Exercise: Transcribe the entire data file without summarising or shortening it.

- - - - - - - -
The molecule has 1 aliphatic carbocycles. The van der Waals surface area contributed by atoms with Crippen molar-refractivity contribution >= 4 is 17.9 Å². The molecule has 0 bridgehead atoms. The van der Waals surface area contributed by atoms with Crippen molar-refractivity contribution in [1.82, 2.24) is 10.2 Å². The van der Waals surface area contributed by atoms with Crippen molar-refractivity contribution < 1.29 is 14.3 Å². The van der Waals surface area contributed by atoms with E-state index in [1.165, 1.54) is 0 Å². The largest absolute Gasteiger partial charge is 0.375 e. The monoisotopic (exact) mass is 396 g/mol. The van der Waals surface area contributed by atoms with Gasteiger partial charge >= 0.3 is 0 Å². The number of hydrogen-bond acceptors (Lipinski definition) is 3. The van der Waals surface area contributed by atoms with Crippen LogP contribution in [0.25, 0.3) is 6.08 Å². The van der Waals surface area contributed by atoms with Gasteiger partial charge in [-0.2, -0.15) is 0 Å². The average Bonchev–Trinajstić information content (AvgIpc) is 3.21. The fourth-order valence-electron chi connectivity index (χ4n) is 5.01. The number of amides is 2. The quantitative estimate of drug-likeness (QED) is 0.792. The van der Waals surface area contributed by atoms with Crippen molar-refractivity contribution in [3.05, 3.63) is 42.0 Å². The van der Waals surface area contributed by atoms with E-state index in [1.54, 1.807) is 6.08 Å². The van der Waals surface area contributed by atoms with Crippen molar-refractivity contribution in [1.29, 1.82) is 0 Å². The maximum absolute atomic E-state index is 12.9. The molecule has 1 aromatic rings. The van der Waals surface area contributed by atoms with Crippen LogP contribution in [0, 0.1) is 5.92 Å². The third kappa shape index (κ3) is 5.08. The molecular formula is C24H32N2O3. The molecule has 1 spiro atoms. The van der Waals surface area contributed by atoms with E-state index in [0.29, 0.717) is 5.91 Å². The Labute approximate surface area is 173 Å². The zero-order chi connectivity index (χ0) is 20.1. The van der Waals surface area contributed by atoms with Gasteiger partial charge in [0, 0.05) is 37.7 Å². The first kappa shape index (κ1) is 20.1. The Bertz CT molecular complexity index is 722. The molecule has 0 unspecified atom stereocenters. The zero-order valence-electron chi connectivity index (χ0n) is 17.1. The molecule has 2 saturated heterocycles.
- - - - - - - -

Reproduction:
The molecule has 1 aliphatic carbocycles. The van der Waals surface area contributed by atoms with Crippen molar-refractivity contribution >= 4 is 17.9 Å². The molecule has 0 bridgehead atoms. The van der Waals surface area contributed by atoms with Crippen molar-refractivity contribution in [1.82, 2.24) is 10.2 Å². The van der Waals surface area contributed by atoms with Crippen molar-refractivity contribution < 1.29 is 14.3 Å². The van der Waals surface area contributed by atoms with E-state index in [1.165, 1.54) is 0 Å². The largest absolute Gasteiger partial charge is 0.375 e. The monoisotopic (exact) mass is 396 g/mol. The van der Waals surface area contributed by atoms with Gasteiger partial charge >= 0.3 is 0 Å². The number of hydrogen-bond acceptors (Lipinski definition) is 3. The van der Waals surface area contributed by atoms with Crippen LogP contribution in [0.25, 0.3) is 6.08 Å². The van der Waals surface area contributed by atoms with Gasteiger partial charge in [-0.2, -0.15) is 0 Å². The average Bonchev–Trinajstić information content (AvgIpc) is 3.21. The fourth-order valence-electron chi connectivity index (χ4n) is 5.01. The number of amides is 2. The quantitative estimate of drug-likeness (QED) is 0.792. The van der Waals surface area contributed by atoms with Crippen molar-refractivity contribution in [3.05, 3.63) is 42.0 Å². The van der Waals surface area contributed by atoms with E-state index in [1.54, 1.807) is 6.08 Å². The van der Waals surface area contributed by atoms with Crippen molar-refractivity contribution in [1.29, 1.82) is 0 Å². The maximum absolute atomic E-state index is 12.9. The molecule has 1 aromatic rings. The van der Waals surface area contributed by atoms with Crippen LogP contribution in [0, 0.1) is 5.92 Å². The third kappa shape index (κ3) is 5.08. The molecular formula is C24H32N2O3. The molecule has 1 spiro atoms. The van der Waals surface area contributed by atoms with E-state index in [0.29, 0.717) is 5.91 Å². The Labute approximate surface area is 173 Å². The zero-order chi connectivity index (χ0) is 20.1. The van der Waals surface area contributed by atoms with Gasteiger partial charge in [0, 0.05) is 37.7 Å². The first kappa shape index (κ1) is 20.1. The Bertz CT molecular complexity index is 722. The molecule has 0 unspecified atom stereocenters. The zero-order valence-electron chi connectivity index (χ0n) is 17.1. The molecule has 2 saturated heterocycles.